Anonymous Was A Woman

Published in Issue 3 (May/June 2019), News, News, Volume 27

Exhibition, Linen Hall Library, Belfast, until 31 May 2019,

For most of history, Anonymous was a woman’, wrote Virginia Woolf in an essay titled A room of one’s own. A new women’s history exhibition curated by the Linen Hall Library, Belfast, and supported by the EU’s PEACE IV Programme, charts a fascinating and decisive sequence of events that have contributed to female equality and citizenship in Ireland and Northern Ireland. In turn, this exhibition attempts to redress the anonymity of women in history.

A historical time-line forms the spine of the exhibition, which flows seamlessly through five floors of the Library’s modern Fountain Street extension. It charts a period of 226 years, from the moment that Miss Catherine Clarke became the first female member of the Belfast Library and Society for Promoting Knowledge (later the Linen Hall Library) in September 1792 up to the recent (and historic) referendum held in 2018 when the Republic of Ireland voted overwhelmingly to repeal the Eighth Amendment to the Constitution, thus allowing the government to legislate for abortion rights. During this time there has been a radical shift in women’s role in society and, in the main, this has been achieved by the gradual acquisition of rights through legislative changes and by the remarkable achievements of female pioneers. For some, the struggle continues to this day.

As well as the time-line, zones on each floor explore in more detail some of the themes that have emerged from the Library’s collection during the exhibition research. One zone focuses on Belfast social reformer Mary Ann McCracken and her affiliation to the Library. The Library’s records show that on 1 November 1798 Mary Ann assumed the membership of her brother and sometime committee member of the Library, Henry Joy McCracken, who was executed for his part in the 1798 United Irish rebellion. Women’s experiences in education, work and politics are also dealt with in subsequent zones, and this is where the Library’s strengths are able to come to the fore in terms of its extensive collections and archives. The Library’s Northern Ireland Political Collection, for example, consists of over 350,000 items, including books, pamphlets, leaflets, posters, manifestos, press releases, newspapers, objects and many thousands of periodicals dating from the late 1960s. It is a unique collection that is unrivalled throughout the world. Within this vast collection it has been possible to unearth some historical gems that can help us to tell women’s stories. The role of the Northern Ireland Women’s Coalition (NIWC), for example, is a narrative that is often obscured by the male-dominated versions of the Peace Process, yet the NIWC posters provide a fascinating insight into the role of women during this tempestuous period.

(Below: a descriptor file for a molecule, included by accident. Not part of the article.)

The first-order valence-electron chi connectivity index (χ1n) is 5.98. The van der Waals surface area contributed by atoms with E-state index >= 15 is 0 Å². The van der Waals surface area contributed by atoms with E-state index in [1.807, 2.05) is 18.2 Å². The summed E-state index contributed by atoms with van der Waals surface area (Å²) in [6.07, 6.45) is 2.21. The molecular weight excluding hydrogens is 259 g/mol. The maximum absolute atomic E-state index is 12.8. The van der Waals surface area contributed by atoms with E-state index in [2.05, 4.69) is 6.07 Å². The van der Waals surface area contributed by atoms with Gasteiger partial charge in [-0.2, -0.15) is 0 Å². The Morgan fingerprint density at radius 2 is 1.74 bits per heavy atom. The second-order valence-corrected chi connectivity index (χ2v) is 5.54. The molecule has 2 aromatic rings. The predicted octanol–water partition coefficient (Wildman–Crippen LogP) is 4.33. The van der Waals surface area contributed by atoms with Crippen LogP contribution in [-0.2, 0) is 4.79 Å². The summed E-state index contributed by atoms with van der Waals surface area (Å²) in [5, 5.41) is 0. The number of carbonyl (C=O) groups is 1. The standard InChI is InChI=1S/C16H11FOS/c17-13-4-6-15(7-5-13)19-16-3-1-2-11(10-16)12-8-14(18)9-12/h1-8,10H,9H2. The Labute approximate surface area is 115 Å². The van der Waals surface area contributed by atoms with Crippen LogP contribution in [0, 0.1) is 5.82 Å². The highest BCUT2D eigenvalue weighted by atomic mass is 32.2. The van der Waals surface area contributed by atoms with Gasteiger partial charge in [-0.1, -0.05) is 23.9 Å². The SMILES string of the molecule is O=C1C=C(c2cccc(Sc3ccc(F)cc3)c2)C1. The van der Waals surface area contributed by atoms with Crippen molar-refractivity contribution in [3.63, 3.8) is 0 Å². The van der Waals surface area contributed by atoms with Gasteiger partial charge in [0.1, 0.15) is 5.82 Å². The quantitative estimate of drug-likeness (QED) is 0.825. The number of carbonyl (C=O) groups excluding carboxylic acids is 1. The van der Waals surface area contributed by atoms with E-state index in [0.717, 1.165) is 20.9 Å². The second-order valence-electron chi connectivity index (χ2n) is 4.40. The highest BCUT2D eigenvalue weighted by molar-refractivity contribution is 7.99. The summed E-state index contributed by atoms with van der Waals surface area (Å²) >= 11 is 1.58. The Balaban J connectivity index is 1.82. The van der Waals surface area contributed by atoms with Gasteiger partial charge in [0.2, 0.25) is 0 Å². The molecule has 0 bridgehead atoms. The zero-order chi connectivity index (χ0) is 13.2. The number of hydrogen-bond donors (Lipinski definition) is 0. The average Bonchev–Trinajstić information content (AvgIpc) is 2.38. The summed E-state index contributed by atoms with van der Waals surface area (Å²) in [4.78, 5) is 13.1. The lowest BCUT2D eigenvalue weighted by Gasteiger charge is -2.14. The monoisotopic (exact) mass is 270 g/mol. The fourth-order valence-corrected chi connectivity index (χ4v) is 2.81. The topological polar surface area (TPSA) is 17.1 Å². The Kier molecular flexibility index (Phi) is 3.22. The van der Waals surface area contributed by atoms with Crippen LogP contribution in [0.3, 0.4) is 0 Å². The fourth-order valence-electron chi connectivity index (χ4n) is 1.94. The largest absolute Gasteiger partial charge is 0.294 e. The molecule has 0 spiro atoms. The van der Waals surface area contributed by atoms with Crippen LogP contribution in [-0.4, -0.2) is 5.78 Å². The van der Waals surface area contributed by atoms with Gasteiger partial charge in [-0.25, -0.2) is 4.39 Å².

Women’s status in education and the workplace has changed significantly since the creation in 1831 of a national school system, which provided free elementary education for girls as well as boys. Significant advances for women’s education were achieved in the nineteenth century by pioneering women such as Margaret Byers and Isabella Tod, who were determined to find a solution to the inadequacy of education for girls and women. As a consequence of educational advancement, women’s role in the workplace underwent a steep transition during the nineteenth and twentieth centuries. Dr Elizabeth Gould Bell from Newry, for example, was a beneficiary of such change when she became the first female medical graduate in Ulster and went on to practise medicine, including the treatment of wounded servicemen in Malta during the First World War. Technological advancements were also an important ingredient in women’s changing role in the workplace. The invention of the typewriter, for instance, meant that by the time of the First World War an increasingly large section of the young and unmarried female population was employed as clerks, typists, bookkeepers and secretaries. The items on display through each of the zones seek to chart women’s experiences as seen through the collections of the Linen Hall Library.

Above: Belfast women leaving work, c. 1961. Women’s role in the workplace underwent a steep transition during the nineteenth and twentieth centuries. (PRONI)

Many of these issues are still topics of debate today. The political system in Northern Ireland reflects an obvious gender imbalance despite incremental improvements. Furthermore, a recent story in the Belfast Telegraph reported that women continue to be overlooked for the top jobs in Northern Ireland. With this in mind, the Anonymous Was A Woman exhibition has one eye firmly on the future, and our hope is that visitors will engage with the women’s history that is on display and assess for themselves what the next steps might be on the journey of female advancement.

The exhibition is delivered in partnership with the Public Record Office of Northern Ireland (PRONI), where a second installation, In Her Words, looks at writing and diary-keeping through the years by a range of extraordinary women. Both exhibitions are being delivered as part of Making the Future, a project supported by the European Union’s PEACE IV Programme managed by the Special EU Programmes Body exploring the legacy of the past and creating a vision for future change.


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